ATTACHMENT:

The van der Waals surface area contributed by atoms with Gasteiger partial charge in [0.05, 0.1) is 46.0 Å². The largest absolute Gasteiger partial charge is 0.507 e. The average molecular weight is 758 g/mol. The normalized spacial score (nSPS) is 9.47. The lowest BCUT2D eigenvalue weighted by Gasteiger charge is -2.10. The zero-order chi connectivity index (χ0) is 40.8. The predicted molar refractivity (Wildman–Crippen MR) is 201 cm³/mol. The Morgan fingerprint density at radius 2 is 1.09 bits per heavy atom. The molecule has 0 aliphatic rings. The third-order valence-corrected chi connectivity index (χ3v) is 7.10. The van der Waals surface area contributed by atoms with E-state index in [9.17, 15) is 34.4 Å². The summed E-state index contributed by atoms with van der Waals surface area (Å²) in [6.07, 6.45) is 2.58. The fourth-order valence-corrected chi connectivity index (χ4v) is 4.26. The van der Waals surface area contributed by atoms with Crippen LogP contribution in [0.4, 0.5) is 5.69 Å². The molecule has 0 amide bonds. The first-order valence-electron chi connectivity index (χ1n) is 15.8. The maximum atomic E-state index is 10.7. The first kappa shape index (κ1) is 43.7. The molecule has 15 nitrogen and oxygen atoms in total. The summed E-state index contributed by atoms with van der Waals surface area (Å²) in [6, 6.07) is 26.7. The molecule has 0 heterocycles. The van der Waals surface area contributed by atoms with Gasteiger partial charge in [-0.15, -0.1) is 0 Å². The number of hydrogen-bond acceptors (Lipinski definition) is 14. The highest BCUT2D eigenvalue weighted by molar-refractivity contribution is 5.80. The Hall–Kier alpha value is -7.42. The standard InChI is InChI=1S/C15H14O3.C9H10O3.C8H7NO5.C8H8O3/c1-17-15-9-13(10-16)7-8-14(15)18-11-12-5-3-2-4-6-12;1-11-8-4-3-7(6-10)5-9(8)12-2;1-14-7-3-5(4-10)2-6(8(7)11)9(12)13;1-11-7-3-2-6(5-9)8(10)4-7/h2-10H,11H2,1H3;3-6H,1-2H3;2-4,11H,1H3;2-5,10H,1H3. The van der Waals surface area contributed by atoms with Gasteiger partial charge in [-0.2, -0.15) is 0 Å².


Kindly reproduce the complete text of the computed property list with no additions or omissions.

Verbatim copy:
The van der Waals surface area contributed by atoms with Gasteiger partial charge in [0.05, 0.1) is 46.0 Å². The largest absolute Gasteiger partial charge is 0.507 e. The average molecular weight is 758 g/mol. The normalized spacial score (nSPS) is 9.47. The lowest BCUT2D eigenvalue weighted by Gasteiger charge is -2.10. The zero-order chi connectivity index (χ0) is 40.8. The predicted molar refractivity (Wildman–Crippen MR) is 201 cm³/mol. The Morgan fingerprint density at radius 2 is 1.09 bits per heavy atom. The molecule has 0 aliphatic rings. The third-order valence-corrected chi connectivity index (χ3v) is 7.10. The van der Waals surface area contributed by atoms with E-state index in [9.17, 15) is 34.4 Å². The summed E-state index contributed by atoms with van der Waals surface area (Å²) in [6.07, 6.45) is 2.58. The fourth-order valence-corrected chi connectivity index (χ4v) is 4.26. The van der Waals surface area contributed by atoms with Crippen LogP contribution in [0.4, 0.5) is 5.69 Å². The molecule has 0 amide bonds. The first-order valence-electron chi connectivity index (χ1n) is 15.8. The maximum atomic E-state index is 10.7. The first kappa shape index (κ1) is 43.7. The molecule has 15 nitrogen and oxygen atoms in total. The summed E-state index contributed by atoms with van der Waals surface area (Å²) in [6, 6.07) is 26.7. The molecule has 0 heterocycles. The van der Waals surface area contributed by atoms with Gasteiger partial charge in [-0.15, -0.1) is 0 Å². The number of hydrogen-bond acceptors (Lipinski definition) is 14. The highest BCUT2D eigenvalue weighted by molar-refractivity contribution is 5.80. The Hall–Kier alpha value is -7.42. The standard InChI is InChI=1S/C15H14O3.C9H10O3.C8H7NO5.C8H8O3/c1-17-15-9-13(10-16)7-8-14(15)18-11-12-5-3-2-4-6-12;1-11-8-4-3-7(6-10)5-9(8)12-2;1-14-7-3-5(4-10)2-6(8(7)11)9(12)13;1-11-7-3-2-6(5-9)8(10)4-7/h2-10H,11H2,1H3;3-6H,1-2H3;2-4,11H,1H3;2-5,10H,1H3. The van der Waals surface area contributed by atoms with Gasteiger partial charge in [-0.2, -0.15) is 0 Å².